In the UNI-CGE model, the savings-investment equilibrium constraint is imposed by the equation presented in Figure 1. Total savings is the sum of household savings, government savings (GSAV) and foreign savings (FSAV).  Foreign savings is converted into the domestic currency as the product of FSAV and the exchange rate (EXR).

Household savings is the product of the savings rate (marginal propensity to save is MPS), the household income tax rate (TY) and household income (YH).  Using data in the US333 SAM, the US MPS is calculated as 15 percent of after-tax income ($1,819 / ($11,788 - $20)). Household variables are defined over the set h, which is the set of household types, such as rural and urban. The US333 SAM has only one type of household, but In a database with multiple households, variables MPS, TY and YH can differ across types. Figure 1. Savings-Investment Constraint in the UNI-CGE Model Larger version of figure available HERE. ##### Government Budget Constraint Governments do not necessarily have to balance their budgets, with spending equal to their tax revenues. Governments can borrow money if their spending exceeds tax revenue. Conversely, they can run budget surpluses that add to the supply of national savings if they spend less than government income. But, government spending must equal tax revenue plus or minus its borrowing or savings. In the US333 macro SAM (Table 2), the US government receives tax revenues that sum to:$2,294 billion

The US government spends the revenue on purchases of commodities:

$2,258 billion US government spending is lower than its revenues. It runs a budget surplus that adds to the supply of savings that is available to investors. The US government budget balance (with rounding) is:$2,294 - $2,258 =$35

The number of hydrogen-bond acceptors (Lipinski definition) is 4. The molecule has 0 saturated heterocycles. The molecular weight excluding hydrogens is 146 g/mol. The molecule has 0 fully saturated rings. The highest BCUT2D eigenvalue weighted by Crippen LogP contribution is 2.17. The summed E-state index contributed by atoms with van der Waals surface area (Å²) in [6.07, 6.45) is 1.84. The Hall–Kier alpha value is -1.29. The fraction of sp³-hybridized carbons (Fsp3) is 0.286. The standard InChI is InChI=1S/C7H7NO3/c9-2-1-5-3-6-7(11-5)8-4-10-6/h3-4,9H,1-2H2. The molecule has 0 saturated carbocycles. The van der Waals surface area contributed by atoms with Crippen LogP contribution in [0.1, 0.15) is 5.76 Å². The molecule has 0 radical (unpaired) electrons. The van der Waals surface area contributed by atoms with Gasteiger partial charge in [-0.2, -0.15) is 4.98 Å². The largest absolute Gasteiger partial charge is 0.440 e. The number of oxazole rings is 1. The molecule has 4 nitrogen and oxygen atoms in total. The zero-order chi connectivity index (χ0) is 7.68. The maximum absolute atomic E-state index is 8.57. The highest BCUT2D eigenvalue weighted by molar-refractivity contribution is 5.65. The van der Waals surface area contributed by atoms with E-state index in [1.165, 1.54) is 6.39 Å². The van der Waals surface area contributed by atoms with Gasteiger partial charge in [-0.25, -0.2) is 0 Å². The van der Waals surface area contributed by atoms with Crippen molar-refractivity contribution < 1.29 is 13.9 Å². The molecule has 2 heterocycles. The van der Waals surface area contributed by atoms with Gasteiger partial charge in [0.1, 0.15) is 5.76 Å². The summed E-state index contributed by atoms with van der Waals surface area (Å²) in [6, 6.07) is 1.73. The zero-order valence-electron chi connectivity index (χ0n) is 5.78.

Table 2:  Government Budget Balance in the US333 Macro SAM

Larger version available HERE.

In the UNI-CGE model, an equation (Figure 2) constrains the government's income (YG) to be equal to its expenditure (EG) plus any budget deficit or surplus (GSAV) that occurs when government tax revenue does not equal its expenditure.

Figure 2:  Government budget constraint in the UNI-CGE Model

Larger version available HERE.

##### Current Account (Trade) Balance Constraint

An economy's current account balance, or trade balance, is the difference between its exports and imports, valued in world prices (CIF import values and FOB export values). In the US333 macro SAM (Table 3), US exports to the world are:

$1,394 billion US imports from the world are:$2,226 billion

The US runs a trade deficit (exports minus imports) of:

$1,394 -$2,226 = -\$831 billion

Notice that the trade deficit is reported in the SAM as a positive number.  That is because the SAM reports the capital account balance, which is the flip side of a trade balance. When the US consumes more than it produces, it must rely on foreign capital inflows to support a level of spending that exceeds its income.  A trade deficit therefore adds to the supply of loanable funds because it represents an inflow of foreign savings. This may look beneficial, but it is important to note that these borrowed funds must be paid back at some time in the future.

Table 3:  Current Account (Trade) Balance in the US333 Macro SAM

View larger version HERE.

In the UNI-CGE model, the current account balance equation imposes the constraint that the value of imports is equal to the value of exports plus foreign savings (Figure 3). The equation allows a country to incur a surplus or deficit when the value of its imports is not equal to the value of its exports.

Figure 3:  Current account balance constraint in the UNI-CGE Model

Larger version HERE.